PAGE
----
To complement the dark narrative that From Software have crafted, the studio has taken full advantage of the PS4’s hardware capabilities to bring the city of Yharnam to life in all its horrific glory. Gameplay trailers have shown Yharnam to be dilapidated and decaying, rent by signs of madness as ghoulish townsfolk prowl the streets and wait in darkened corners, while ominous gothic architecture looms high above. It’s a feat of graphical prowess that is only made possible by this generation’s hardware, according to Miyazaki, and one of the reasons that he chose to depart from the usual fantasy setting. While the surrounding area outside the city will be explorable, including a forest location, the developers have stated that the majority of the game will occur inside Yharnam’s walls.

The backdrop of Bloodborne is not the only thing that the developers have changed, and those who have played the Souls games will instantly notice that combat has seen an overhaul. The game will feature a faster-paced, more aggressive approach to battles, with players being required to be proactive in their methods. To further this goal, Bloodborne will not allow players to block blows and in fact will feature no armour at all, which the studio claims is appropriate for the setting.

Additionally health can be regained during a fight by counter-attacking within a certain time period, once again forcing players to take the offensive. To aid this the game will feature firearms, though Miyazaki has been quick to state that Bloodborne will not be a shooter and that ranged weapons, as was true for the age, will only become effective at short distances, allowing players to stun foes before moving in for the kill. As for the melee weapons, the trailers have a shown a few unusual choices including a saw that for all intents looks like an oversized straight razor and sword that has the ability to become a chain. In fact all weapons will be capable of transforming into a different state, allowing tactics to be adaptable to the situation at hand.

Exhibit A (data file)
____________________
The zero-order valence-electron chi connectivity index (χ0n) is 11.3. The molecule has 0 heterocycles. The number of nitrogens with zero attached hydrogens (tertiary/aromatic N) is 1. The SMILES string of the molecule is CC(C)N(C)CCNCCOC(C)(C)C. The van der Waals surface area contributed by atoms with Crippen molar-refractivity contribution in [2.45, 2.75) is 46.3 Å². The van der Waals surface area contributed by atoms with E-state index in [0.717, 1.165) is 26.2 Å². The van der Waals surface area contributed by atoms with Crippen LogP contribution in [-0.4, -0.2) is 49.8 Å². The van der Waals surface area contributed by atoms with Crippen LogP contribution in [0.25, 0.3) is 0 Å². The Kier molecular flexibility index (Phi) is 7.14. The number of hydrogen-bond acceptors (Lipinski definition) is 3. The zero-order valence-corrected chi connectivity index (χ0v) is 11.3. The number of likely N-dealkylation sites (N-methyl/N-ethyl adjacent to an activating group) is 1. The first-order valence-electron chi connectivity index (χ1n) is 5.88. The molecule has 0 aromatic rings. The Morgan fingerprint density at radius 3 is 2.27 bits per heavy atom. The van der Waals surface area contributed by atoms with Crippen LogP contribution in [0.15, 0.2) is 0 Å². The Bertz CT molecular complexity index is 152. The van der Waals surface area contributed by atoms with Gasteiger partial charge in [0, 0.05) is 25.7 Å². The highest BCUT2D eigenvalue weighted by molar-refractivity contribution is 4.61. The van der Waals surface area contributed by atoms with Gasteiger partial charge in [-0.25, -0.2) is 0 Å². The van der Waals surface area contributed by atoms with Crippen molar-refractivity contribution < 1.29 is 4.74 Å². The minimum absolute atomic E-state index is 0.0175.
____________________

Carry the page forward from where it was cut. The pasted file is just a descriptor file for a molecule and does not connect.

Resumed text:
One of the main questions that many will have is whether these changes to From Software’s past works will have an impact on Bloodborne’s difficulty, and fans of self-inflicted torture will be delighted to hear that the answer is no. Death will still be treated as a mechanic rather than a fail state, and players can expect to experience it often. While this might sound ludicrous to gamers who have never touched a Souls game, there are two ideas at work here, the first being that every death is an opportunity to learn from, and secondly the joy of overcoming an obstacle is far greater when the challenge is genuine. Make no mistake, if past experiences are anything to go by Bloodborne will do its utmost to kill you time and again, but when you come back you will be wiser to its tricks, and the ecstasy of conquering a hurdle is all the more sweeter for it. From grunts to gigantic boss fights, nothing will just lie down and die for you, and perseverance will be the order of the day. You are the hunter though, and now soon it will be time to study your prey.